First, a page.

Whenever I drive by a cemetery I say a little prayer for the deceased souls: “May the souls of the faithfully departed, through the Mercy of God, rest in peace.”
Last week when I was in limbo waiting for the retest on the breast lump, my own mortality came into clearer focus and I went through a type of life review.
I first thought of the people who depend on me, those who need me and would really grieve when I was gone … my husband, my parents, my nephew and I thought of my animals, my dog, my horses, my kitties. I began to feel a deep sadness over what they would experience if I were gone.
I also thought about my relationship with God and felt a great deal of gratitude over the ways He has acted in my life, I felt joy at the thought of meeting Him.
Then I thought of my life, a simple review … I have too much “stuff” … too many clothes, things that are sitting unused. I’ve been decluttering for the past 5 years and I need to keep at it.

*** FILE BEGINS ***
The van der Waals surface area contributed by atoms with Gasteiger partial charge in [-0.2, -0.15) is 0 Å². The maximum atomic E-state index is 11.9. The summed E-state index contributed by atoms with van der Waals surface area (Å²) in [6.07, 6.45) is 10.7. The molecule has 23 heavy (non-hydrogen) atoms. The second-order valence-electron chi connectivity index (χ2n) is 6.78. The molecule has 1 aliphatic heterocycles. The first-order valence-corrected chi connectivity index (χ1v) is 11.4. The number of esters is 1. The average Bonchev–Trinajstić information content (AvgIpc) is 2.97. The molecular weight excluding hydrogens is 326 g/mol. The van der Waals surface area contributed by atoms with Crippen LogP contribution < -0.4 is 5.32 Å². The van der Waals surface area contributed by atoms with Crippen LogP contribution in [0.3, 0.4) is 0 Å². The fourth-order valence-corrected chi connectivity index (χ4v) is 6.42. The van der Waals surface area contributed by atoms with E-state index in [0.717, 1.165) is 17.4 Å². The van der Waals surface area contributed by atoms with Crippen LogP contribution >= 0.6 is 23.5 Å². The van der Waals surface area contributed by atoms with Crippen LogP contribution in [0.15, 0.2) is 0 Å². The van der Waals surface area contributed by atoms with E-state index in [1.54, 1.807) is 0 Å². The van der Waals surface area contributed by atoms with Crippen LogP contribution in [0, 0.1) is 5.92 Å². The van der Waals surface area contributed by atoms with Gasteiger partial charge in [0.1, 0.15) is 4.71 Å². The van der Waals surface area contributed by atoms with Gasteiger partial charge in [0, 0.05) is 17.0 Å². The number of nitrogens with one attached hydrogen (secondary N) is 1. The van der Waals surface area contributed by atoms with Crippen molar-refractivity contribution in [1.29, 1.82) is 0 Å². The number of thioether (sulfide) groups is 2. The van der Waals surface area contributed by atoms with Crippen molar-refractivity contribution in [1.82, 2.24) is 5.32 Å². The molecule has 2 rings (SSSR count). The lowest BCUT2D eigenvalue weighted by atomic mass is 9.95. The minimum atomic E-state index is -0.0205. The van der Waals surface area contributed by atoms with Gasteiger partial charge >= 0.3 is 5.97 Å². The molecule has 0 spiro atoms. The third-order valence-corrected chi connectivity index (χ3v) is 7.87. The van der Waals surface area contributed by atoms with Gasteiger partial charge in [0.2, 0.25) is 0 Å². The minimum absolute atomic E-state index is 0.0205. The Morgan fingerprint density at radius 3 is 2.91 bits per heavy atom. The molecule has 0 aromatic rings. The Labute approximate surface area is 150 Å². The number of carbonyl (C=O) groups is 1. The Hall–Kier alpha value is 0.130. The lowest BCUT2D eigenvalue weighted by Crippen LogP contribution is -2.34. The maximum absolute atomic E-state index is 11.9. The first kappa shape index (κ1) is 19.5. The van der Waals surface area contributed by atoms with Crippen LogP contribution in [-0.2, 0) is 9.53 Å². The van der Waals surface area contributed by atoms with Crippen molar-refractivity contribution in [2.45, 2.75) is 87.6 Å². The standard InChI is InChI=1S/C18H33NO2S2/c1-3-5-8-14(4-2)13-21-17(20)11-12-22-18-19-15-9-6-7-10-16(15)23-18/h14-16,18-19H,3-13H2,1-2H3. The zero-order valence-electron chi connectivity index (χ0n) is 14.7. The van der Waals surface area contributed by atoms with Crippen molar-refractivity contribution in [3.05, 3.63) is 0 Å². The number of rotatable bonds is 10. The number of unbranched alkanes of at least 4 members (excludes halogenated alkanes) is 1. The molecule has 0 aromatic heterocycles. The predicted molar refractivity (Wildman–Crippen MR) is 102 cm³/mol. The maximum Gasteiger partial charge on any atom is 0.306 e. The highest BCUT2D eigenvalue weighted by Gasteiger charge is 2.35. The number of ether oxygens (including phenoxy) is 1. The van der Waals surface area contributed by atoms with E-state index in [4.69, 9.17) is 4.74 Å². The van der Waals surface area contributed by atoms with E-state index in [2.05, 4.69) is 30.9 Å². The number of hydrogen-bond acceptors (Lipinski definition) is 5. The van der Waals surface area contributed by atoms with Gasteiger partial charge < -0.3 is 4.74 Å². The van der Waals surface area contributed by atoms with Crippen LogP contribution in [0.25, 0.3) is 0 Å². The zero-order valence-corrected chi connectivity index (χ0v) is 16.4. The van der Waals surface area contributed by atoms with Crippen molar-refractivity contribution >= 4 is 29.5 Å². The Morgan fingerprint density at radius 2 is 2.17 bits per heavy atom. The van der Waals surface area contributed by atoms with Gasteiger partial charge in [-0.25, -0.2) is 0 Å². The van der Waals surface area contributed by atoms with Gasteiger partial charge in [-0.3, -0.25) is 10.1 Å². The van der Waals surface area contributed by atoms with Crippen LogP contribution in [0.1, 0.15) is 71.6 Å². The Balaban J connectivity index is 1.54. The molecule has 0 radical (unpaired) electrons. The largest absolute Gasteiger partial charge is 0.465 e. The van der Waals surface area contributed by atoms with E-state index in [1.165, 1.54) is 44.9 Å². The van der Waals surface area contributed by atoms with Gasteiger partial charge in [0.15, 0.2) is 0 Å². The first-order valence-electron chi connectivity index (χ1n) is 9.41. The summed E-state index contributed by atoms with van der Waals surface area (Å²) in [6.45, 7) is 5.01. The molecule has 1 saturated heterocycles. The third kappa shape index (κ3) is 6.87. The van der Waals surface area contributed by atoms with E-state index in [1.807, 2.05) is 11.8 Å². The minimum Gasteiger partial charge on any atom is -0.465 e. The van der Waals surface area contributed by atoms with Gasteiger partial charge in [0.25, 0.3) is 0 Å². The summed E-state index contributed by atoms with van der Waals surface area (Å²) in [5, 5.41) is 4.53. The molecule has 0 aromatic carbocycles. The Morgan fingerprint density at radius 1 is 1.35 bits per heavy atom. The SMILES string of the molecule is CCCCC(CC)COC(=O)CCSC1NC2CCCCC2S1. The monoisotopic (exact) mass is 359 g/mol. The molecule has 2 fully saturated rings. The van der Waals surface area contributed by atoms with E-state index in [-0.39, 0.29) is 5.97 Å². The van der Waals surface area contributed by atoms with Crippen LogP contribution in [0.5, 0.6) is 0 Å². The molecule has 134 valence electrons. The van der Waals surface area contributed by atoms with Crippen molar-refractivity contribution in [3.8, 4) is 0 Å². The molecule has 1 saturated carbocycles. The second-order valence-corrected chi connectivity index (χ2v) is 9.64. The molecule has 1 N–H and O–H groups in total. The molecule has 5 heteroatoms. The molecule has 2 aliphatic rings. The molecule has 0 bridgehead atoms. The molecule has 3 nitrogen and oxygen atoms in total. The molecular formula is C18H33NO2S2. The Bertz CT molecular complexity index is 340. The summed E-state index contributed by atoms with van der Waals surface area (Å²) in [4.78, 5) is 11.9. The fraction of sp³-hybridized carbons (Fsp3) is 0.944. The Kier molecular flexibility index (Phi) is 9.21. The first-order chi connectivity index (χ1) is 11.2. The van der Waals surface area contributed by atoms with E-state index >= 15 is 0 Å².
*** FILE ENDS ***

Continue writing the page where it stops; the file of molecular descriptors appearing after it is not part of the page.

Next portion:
I also thought of regrets … if I were to die, I’d regret not sharing my therapy gift more … not helping others through their emotional and physical pain. It became clear that I need to make myself more visible and available for therapy sessions. Even people I see daily at church do not know what I do, I’ve kept a pretty low profile and I felt regret for that.
Things I wouldn’t regret leaving also flashed through this review … the hateful politicking and division in the world. Good riddance.
It was only a week between the tests and I ended up being fine, albeit stressed, but the hidden gift during that week was the ability to allow myself to come sincerely face-to-face with my own mortality.
This week is Halloween (10/31), All Saints Day (11/1), and All Souls Day (11/2), a good week to think about your mortality. What would your life review bring forward? Who is blessing your life and are you spending time with them? Do you have too much stuff? Would you have any regrets? Could you act now and change those? In what ways can you strengthen your relationship with God? What would you be glad to leave behind? And can you spend a little less energy today on those things you would bid good riddance to? Are you willing to come face-to-face with your own mortality?